Merkel coalition takes lead in poll for first time in four years

BERLIN Thu Aug 1, 2013 9:24am EDT

German Chancellor Angela Merkel waves during a Christian Democratic Union (CDU) election campaign rally in Heringsdorf at the Baltic sea July 22, 2013. REUTERS/Fabrizio Bensch

German Chancellor Angela Merkel waves during a Christian Democratic Union (CDU) election campaign rally in Heringsdorf at the Baltic sea July 22, 2013.

Credit: Reuters/Fabrizio Bensch

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BERLIN (Reuters) - German Chancellor Angela Merkel's center-right coalition has enough support to win a parliamentary majority in a September 22 election, the first time it has taken the lead in nearly four years, according to a new poll.

The Infratest-dimap survey put Merkel's conservatives on 42 percent, unchanged from a week ago, but a 1 point gain for their Free Democrat (FDP) coalition partners pushed their combined score to 47 percent.

That, said Infratest, put the center-right partnership ahead of left-leaning opposition parties, who scored a combined 46 percent, for the first time since November 2009.

A majority in the Bundestag lower house can be secured with the support of less than 50 percent if the parties in question have more support than the other leading parties combined.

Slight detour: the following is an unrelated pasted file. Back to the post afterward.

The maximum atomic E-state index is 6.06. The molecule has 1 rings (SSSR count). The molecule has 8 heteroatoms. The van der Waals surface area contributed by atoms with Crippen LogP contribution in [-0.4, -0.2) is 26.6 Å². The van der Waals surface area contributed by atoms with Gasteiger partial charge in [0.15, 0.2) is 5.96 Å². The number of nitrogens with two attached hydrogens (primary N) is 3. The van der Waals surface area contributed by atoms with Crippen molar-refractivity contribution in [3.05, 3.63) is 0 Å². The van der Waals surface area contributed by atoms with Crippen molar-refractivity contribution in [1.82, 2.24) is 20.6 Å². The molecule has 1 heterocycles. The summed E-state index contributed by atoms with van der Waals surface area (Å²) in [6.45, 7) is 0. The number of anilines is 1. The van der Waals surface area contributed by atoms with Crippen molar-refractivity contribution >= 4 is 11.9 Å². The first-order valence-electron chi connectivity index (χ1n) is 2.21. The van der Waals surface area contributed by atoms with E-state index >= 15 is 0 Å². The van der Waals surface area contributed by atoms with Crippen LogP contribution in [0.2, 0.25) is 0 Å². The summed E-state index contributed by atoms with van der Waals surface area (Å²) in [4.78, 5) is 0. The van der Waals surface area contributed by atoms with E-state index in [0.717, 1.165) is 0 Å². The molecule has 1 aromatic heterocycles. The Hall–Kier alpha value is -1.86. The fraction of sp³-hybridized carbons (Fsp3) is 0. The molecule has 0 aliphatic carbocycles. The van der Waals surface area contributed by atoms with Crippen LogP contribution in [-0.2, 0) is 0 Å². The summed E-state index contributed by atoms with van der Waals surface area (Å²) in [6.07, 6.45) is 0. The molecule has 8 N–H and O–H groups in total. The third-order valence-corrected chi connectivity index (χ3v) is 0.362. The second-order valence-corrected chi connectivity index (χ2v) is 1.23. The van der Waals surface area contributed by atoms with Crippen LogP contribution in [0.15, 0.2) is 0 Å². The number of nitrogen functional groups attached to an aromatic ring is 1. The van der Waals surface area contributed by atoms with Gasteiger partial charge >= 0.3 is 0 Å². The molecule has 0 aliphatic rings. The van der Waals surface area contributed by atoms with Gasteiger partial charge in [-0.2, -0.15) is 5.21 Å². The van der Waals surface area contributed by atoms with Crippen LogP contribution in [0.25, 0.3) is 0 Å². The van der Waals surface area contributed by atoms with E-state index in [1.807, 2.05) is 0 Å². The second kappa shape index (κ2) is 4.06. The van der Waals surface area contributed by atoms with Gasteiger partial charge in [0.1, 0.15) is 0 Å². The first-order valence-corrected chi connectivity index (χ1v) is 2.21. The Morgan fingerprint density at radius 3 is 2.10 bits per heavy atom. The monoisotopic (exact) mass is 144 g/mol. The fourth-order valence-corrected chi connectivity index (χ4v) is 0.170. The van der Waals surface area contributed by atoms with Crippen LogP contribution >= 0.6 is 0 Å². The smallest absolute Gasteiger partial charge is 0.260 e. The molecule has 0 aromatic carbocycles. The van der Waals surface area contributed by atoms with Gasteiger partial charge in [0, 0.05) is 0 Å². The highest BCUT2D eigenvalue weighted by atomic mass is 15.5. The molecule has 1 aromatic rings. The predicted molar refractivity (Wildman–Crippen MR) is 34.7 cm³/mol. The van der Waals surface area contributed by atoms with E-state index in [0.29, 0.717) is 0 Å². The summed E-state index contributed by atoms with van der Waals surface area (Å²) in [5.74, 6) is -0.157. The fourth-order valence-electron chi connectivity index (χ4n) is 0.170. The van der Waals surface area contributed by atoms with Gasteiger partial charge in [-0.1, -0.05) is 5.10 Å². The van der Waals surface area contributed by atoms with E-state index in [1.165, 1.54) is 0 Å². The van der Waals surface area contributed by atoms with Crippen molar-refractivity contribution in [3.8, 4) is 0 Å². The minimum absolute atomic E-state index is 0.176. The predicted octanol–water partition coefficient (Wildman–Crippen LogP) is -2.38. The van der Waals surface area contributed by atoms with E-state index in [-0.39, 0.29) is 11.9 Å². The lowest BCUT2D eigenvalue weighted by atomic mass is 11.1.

The poll showed the main opposition Social Democrats (SPD) up 1 point at 26 percent, the Greens down 1 point at 13 percent and the far-left Left party flat at 7 percent.

Surveys by other polling groups have previously given Merkel's center-right coalition a lead.

Although Merkel, Germany's most popular politician according to the poll, is widely expected to win a third term in the election, there is fierce speculation about whether the FDP will fare well enough for her to form another center-right alliance.

Merkel has said that is what she is campaigning for but pollsters say she may be forced to consider other alternatives. A "grand coalition" with the SPD is seen as the most likely result should she fall short of a center-right majority.

(Reporting by Madeline Chambers; Editing by Noah Barkin)

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